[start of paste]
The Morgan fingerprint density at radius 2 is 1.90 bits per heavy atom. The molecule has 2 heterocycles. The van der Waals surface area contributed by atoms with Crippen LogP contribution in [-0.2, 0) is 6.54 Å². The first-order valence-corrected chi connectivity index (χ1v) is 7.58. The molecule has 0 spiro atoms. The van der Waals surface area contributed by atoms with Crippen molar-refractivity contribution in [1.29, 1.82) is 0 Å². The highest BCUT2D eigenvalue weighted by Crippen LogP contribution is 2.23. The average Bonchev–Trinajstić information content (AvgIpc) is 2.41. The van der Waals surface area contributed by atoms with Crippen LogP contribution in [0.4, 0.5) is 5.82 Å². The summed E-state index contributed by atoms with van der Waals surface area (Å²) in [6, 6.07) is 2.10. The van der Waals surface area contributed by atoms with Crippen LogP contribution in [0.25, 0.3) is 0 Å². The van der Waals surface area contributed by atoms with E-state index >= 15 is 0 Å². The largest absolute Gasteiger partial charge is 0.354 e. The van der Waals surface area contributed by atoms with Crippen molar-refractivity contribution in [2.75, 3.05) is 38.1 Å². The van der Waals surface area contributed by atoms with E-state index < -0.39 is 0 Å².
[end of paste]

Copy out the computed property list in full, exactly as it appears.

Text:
The Morgan fingerprint density at radius 2 is 1.90 bits per heavy atom. The molecule has 2 heterocycles. The van der Waals surface area contributed by atoms with Crippen LogP contribution in [-0.2, 0) is 6.54 Å². The first-order valence-corrected chi connectivity index (χ1v) is 7.58. The molecule has 0 spiro atoms. The van der Waals surface area contributed by atoms with Crippen molar-refractivity contribution in [1.29, 1.82) is 0 Å². The highest BCUT2D eigenvalue weighted by Crippen LogP contribution is 2.23. The average Bonchev–Trinajstić information content (AvgIpc) is 2.41. The van der Waals surface area contributed by atoms with Crippen LogP contribution in [0.4, 0.5) is 5.82 Å². The summed E-state index contributed by atoms with van der Waals surface area (Å²) in [6, 6.07) is 2.10. The van der Waals surface area contributed by atoms with Crippen LogP contribution in [0.25, 0.3) is 0 Å². The van der Waals surface area contributed by atoms with E-state index >= 15 is 0 Å². The largest absolute Gasteiger partial charge is 0.354 e. The van der Waals surface area contributed by atoms with Crippen molar-refractivity contribution in [2.75, 3.05) is 38.1 Å². The van der Waals surface area contributed by atoms with E-state index < -0.39 is 0 Å².